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Abstract

The human microbiome represents a new frontier in understanding the biology of human health. While epidemiology in this area is still in its infancy, its scope will likely expand dramatically over the coming years. To rise to the challenge, we argue that epidemiology should capitalize on its population perspective as a critical complement to molecular microbiome research, allowing for the illumination of contextual mechanisms that may vary more across populations rather than among individuals. We first briefly review current research on social context and the gut microbiome, focusing specifically on socioeconomic status (SES) and race/ethnicity. Next, we reflect on the current state of microbiome epidemiology through the lens of one specific area, the association of the gut microbiome and metabolic disorders. We identify key methodological shortcomings of current epidemiological research in this area, including extensive selection bias, the use of noncompositionally robust measures, and a lack of attention to social factors as confounders or effect modifiers.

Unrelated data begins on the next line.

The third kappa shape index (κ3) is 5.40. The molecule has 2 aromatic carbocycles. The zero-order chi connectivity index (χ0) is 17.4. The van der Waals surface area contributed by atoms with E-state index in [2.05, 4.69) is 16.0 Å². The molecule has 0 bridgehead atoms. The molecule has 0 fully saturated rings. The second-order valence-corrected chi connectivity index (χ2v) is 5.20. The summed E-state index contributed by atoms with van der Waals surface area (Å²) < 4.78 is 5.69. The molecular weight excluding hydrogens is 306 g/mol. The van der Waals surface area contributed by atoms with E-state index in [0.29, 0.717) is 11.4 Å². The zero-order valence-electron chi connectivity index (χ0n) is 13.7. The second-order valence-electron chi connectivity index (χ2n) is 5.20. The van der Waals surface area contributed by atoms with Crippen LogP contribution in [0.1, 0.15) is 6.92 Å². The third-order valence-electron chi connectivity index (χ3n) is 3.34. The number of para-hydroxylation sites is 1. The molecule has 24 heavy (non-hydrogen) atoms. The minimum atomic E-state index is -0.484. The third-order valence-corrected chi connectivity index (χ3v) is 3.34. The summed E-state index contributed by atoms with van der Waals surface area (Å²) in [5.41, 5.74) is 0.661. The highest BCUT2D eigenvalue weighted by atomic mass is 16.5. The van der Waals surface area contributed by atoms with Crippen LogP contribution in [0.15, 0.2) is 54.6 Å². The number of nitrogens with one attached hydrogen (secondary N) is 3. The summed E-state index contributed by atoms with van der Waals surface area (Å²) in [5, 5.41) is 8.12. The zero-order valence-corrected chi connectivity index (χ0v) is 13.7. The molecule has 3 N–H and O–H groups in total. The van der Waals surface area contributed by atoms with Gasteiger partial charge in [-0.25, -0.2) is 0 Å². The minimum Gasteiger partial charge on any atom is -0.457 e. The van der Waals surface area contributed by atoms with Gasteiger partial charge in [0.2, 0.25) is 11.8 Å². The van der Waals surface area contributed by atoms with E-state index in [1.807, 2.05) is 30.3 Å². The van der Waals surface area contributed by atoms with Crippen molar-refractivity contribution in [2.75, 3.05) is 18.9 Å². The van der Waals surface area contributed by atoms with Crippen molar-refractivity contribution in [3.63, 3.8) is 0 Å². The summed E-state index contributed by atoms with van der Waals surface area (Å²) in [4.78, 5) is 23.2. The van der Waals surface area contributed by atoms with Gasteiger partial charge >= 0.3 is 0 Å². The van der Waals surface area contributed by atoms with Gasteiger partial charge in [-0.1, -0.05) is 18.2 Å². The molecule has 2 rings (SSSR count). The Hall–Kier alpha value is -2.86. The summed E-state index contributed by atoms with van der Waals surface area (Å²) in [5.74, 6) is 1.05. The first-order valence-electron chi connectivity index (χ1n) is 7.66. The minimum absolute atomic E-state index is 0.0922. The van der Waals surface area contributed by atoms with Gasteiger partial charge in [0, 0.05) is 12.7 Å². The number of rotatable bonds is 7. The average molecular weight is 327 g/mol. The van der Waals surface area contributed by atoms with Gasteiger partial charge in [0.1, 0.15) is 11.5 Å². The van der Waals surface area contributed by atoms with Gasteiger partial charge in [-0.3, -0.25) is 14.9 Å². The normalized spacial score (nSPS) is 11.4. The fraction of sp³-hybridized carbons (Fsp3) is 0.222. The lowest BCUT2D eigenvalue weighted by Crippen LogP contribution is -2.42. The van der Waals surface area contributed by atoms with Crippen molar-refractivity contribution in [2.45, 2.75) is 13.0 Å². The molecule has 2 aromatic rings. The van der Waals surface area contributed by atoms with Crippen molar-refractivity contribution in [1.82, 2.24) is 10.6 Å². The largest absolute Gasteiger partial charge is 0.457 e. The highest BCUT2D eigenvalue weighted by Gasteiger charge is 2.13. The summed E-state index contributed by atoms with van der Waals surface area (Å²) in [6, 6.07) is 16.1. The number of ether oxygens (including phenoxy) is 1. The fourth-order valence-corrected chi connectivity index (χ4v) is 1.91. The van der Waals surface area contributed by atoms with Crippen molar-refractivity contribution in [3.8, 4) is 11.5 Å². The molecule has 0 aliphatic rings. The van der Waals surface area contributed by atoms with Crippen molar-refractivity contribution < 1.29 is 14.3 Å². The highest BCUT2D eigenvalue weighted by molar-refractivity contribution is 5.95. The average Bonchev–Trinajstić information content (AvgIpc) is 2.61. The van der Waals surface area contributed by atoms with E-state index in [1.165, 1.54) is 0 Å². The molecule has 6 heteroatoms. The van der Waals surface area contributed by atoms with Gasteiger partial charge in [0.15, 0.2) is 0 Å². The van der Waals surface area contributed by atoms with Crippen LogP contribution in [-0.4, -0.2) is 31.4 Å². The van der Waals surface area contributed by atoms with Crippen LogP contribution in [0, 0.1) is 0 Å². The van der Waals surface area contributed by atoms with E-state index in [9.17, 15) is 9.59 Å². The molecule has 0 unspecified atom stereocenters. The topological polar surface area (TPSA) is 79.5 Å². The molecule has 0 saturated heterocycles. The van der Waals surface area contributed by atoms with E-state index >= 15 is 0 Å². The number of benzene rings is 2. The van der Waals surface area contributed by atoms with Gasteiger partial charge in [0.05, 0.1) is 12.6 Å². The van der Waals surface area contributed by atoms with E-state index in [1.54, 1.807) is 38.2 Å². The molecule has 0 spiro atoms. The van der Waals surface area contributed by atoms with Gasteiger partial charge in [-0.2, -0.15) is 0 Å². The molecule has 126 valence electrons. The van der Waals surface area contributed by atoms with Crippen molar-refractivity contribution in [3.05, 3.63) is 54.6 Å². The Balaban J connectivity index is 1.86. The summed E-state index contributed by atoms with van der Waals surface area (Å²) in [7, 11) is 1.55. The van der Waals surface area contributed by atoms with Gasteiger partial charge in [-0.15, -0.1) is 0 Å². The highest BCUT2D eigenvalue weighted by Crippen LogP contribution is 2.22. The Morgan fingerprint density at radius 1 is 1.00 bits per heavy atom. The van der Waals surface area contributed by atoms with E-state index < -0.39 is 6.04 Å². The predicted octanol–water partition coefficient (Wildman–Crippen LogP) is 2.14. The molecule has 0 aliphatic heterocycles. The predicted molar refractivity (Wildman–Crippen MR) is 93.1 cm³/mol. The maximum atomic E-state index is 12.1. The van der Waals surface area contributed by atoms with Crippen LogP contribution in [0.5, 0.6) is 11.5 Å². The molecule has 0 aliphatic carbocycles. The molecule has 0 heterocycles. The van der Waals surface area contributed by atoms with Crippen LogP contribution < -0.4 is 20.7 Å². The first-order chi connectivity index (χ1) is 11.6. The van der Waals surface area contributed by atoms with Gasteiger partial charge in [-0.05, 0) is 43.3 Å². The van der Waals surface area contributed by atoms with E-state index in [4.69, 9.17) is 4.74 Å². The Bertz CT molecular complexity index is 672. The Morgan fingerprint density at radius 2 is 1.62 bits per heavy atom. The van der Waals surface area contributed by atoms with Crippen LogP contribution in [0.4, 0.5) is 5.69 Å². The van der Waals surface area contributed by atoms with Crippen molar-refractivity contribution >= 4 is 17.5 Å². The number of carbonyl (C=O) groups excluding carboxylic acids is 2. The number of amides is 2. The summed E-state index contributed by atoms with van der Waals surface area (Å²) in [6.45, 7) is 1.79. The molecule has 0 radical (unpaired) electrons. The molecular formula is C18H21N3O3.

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2020-04-01
2024-04-20
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